Candidates for Afghanistan's April 5 presidential election officially launched their campaigns Sunday with a series of rallies held in Kabul , but it remains to be seen whether the next president will have a closer relationship with the United States than the obstreperous incumbent Hamid Karzai.
There are 11 candidates vying to replace Karzai, who cannot run again, reports the BBC. The president has repeatedly held back from signing a security deal that would allow the U.S. military to carry out operations against the Taliban and suspected terrorists in the war-torn country, saying his successor could handle negotiations.
The academic Ashraf Ghani, who is running with former Uzbek warlord Gen Abdul Rashid Dostum and ethnic Hazara tribal chieftain Sarwar Danish as vice-presidents, promised at his rally Sunday to bring change. And the candidate Abdullah Abdullah said the world should not be frightened of Afghanistan, and Afghans should not be frightened of the world.
"There are actually a number of fairly strong candidates, people who we have worked with very closely in the past," said former Defense Department official David Sedney on PBS on Jan. 27. "And most importantly, the election gives the Afghan people themselves a chance to choose. And then I think we will have a much better chance of moving forward."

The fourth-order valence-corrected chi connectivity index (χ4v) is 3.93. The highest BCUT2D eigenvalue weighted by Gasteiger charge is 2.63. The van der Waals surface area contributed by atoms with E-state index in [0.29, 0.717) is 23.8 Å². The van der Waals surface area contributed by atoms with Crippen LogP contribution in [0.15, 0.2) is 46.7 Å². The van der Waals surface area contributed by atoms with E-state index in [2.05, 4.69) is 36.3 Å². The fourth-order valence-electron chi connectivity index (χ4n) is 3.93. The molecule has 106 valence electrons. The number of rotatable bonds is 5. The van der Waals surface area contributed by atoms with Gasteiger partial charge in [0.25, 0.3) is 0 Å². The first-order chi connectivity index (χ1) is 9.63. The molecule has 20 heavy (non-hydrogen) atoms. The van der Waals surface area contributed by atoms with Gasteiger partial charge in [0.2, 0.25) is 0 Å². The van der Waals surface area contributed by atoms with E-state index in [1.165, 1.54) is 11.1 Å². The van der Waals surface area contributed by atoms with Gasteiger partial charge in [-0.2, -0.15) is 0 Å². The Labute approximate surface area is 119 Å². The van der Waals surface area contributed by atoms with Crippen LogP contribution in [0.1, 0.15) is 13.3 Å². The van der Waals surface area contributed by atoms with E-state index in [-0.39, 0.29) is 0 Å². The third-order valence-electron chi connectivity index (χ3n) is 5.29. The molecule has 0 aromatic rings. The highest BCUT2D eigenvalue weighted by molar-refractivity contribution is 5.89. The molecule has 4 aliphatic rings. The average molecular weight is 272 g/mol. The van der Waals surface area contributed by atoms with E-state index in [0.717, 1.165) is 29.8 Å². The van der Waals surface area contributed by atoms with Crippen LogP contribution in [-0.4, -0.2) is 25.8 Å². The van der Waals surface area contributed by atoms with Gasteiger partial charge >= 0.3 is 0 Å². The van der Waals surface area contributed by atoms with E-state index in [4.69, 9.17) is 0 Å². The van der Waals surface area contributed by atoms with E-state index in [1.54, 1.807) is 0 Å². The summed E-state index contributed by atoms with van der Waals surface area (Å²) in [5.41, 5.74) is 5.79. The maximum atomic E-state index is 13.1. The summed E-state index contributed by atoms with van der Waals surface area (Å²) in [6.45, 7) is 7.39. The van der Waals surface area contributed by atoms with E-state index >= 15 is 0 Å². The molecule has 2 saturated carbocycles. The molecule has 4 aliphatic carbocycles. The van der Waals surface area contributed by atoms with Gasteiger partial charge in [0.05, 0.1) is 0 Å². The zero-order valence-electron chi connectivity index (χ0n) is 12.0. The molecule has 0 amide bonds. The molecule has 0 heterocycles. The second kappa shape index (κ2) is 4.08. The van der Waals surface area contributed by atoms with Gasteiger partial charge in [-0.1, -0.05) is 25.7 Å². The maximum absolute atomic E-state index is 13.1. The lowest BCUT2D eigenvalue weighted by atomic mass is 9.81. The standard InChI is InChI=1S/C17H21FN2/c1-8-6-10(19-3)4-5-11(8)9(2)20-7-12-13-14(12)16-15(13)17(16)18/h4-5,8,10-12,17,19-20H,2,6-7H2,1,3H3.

It's not just the outcome of the election that will shape Afghanistan's future, but also whether voting can be carried out safely. A peaceful election process would set a precedent for future democratic elections with diminished coalition and U.S. involvement. But on Saturday two workers for Abdullah Abdullah were shot and killed in the western city of Herat, and the Taliban has threatened to derail the campaign. Voters expressed anxiety about the safety of the polls, and said it could prevent people from casting ballots.
Violence in Afghanistan has continued in recent months, with a recent Taliban attack on a Kabul cafe that served Western clientele killing 21 people.